As I already mentioned, typing mesh positions by hand is not scalable, even for the simplest things like a cube. Meshes must be generated either by a tool or by code. Ideally, I would like to write something like this:
<my:Sphere Center=”1 2 -1″ Radius=”0.9″>
Unfortunately, this is not possible. Geometry property expects MeshGeometry3D, which is a sealed class. So, deriving a Sphere from MeshGeometry3D is not an option. Surprisingly, very little on the subject can be found on the net. It appears that there are two practical ways to refer to a generated mesh (as Charles Petzold describes in this post):
There are basically two ways to create classes that generate MeshGeometry3D objects and which can be used in XAML:
Method 1: Write a class that exposes a public property (named Geometry, for example) of type MeshGeometry3D. In XAML, reference that class in a Resource section. In your markup, create a GeometryModel3D as usual, and define a binding between the Geometry property of that GeometryModel3D and the Geometry property of the resource.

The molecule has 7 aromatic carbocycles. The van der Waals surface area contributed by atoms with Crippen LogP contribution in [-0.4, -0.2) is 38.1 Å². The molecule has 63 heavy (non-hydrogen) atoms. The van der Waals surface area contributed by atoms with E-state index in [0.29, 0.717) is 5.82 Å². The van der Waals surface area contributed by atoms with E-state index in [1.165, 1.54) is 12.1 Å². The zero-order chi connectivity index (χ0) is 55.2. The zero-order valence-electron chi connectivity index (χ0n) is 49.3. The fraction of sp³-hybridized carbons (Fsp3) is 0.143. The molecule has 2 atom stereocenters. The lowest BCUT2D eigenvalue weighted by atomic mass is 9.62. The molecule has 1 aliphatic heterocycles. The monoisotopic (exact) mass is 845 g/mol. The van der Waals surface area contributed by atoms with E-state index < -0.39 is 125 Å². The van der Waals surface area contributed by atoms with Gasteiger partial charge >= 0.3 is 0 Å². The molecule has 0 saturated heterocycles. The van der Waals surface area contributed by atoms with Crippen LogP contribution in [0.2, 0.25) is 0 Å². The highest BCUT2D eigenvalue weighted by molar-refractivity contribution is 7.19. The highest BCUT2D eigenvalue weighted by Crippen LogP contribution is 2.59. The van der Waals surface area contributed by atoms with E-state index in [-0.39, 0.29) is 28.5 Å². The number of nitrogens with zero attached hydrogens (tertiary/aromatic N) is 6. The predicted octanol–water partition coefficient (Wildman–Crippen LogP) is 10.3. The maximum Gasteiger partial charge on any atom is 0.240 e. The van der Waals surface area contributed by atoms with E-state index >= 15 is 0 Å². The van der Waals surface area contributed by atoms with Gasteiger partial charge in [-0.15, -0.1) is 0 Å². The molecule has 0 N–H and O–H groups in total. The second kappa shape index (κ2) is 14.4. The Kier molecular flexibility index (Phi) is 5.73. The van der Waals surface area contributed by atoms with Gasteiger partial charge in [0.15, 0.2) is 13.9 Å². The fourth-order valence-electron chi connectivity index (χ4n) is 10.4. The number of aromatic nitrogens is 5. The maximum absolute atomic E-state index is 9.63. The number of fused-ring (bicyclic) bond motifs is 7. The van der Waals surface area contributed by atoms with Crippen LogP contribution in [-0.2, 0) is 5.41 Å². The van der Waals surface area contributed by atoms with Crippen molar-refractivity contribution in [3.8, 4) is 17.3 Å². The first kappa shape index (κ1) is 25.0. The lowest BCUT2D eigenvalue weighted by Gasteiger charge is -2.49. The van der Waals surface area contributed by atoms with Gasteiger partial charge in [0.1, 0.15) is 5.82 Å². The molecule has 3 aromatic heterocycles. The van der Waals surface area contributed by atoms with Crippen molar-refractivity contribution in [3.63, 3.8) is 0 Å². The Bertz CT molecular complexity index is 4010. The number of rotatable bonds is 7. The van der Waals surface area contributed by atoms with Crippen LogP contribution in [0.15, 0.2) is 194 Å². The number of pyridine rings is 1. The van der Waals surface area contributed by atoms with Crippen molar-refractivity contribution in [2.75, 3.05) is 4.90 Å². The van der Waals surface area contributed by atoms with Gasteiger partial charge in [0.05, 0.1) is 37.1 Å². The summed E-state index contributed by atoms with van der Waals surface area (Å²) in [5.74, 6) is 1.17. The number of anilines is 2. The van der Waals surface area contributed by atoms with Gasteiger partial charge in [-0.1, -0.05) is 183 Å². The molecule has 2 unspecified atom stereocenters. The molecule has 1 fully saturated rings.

Method 2: Write a class that derives from ModelVisual3D. This is the only class in the Systems.Windows.Media.Media3D namespace that is neither sealed nor abstract! This class creates its own MeshGeometry3D and GeometryModel3D objects. The class must also define its own public Material and BackMaterial properties, and transfer the values of those properties to its internal GeometryModel3D. It’s messy, but you can then instantiate this class directly in XAML as a child of a Viewport3D.
This seems a little surprising. After all, if WPF does not provide its own primitives, it should have made creating custom primitives easy, no?